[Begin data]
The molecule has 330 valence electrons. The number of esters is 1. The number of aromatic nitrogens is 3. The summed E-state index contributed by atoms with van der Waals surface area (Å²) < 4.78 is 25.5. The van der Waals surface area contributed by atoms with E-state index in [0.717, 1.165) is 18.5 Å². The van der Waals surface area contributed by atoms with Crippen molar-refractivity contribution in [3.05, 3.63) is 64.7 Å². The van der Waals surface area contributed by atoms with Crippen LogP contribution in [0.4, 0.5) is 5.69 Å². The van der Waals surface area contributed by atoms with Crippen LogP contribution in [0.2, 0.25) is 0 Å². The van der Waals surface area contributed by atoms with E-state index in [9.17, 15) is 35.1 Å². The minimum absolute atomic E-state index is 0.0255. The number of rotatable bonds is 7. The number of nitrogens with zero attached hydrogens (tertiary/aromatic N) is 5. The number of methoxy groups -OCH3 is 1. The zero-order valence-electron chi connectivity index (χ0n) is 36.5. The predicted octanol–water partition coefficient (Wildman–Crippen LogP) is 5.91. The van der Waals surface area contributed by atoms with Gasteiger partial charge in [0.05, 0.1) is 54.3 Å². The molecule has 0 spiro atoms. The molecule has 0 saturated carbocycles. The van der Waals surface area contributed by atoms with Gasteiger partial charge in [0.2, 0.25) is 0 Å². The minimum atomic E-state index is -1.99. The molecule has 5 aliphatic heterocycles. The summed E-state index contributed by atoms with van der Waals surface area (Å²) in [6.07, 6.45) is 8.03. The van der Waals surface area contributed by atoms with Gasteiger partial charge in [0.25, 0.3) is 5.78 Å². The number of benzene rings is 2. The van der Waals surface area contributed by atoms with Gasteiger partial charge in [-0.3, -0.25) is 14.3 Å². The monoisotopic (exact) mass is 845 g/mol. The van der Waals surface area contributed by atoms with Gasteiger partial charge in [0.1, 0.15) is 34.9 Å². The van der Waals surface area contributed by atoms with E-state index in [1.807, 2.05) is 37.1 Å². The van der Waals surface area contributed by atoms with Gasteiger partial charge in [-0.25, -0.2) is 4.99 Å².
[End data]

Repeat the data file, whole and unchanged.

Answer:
The molecule has 330 valence electrons. The number of esters is 1. The number of aromatic nitrogens is 3. The summed E-state index contributed by atoms with van der Waals surface area (Å²) < 4.78 is 25.5. The van der Waals surface area contributed by atoms with E-state index in [0.717, 1.165) is 18.5 Å². The van der Waals surface area contributed by atoms with Crippen molar-refractivity contribution in [3.05, 3.63) is 64.7 Å². The van der Waals surface area contributed by atoms with Crippen LogP contribution in [0.4, 0.5) is 5.69 Å². The van der Waals surface area contributed by atoms with Crippen LogP contribution in [0.2, 0.25) is 0 Å². The van der Waals surface area contributed by atoms with E-state index in [9.17, 15) is 35.1 Å². The minimum absolute atomic E-state index is 0.0255. The number of rotatable bonds is 7. The number of nitrogens with zero attached hydrogens (tertiary/aromatic N) is 5. The number of methoxy groups -OCH3 is 1. The zero-order valence-electron chi connectivity index (χ0n) is 36.5. The predicted octanol–water partition coefficient (Wildman–Crippen LogP) is 5.91. The van der Waals surface area contributed by atoms with Gasteiger partial charge in [0.05, 0.1) is 54.3 Å². The molecule has 0 spiro atoms. The molecule has 0 saturated carbocycles. The van der Waals surface area contributed by atoms with Gasteiger partial charge in [0.2, 0.25) is 0 Å². The minimum atomic E-state index is -1.99. The molecule has 5 aliphatic heterocycles. The summed E-state index contributed by atoms with van der Waals surface area (Å²) in [6.07, 6.45) is 8.03. The van der Waals surface area contributed by atoms with Gasteiger partial charge in [0.25, 0.3) is 5.78 Å². The number of benzene rings is 2. The van der Waals surface area contributed by atoms with Gasteiger partial charge in [-0.3, -0.25) is 14.3 Å². The monoisotopic (exact) mass is 845 g/mol. The van der Waals surface area contributed by atoms with Gasteiger partial charge in [0.1, 0.15) is 34.9 Å². The van der Waals surface area contributed by atoms with E-state index in [1.807, 2.05) is 37.1 Å². The van der Waals surface area contributed by atoms with Gasteiger partial charge in [-0.25, -0.2) is 4.99 Å².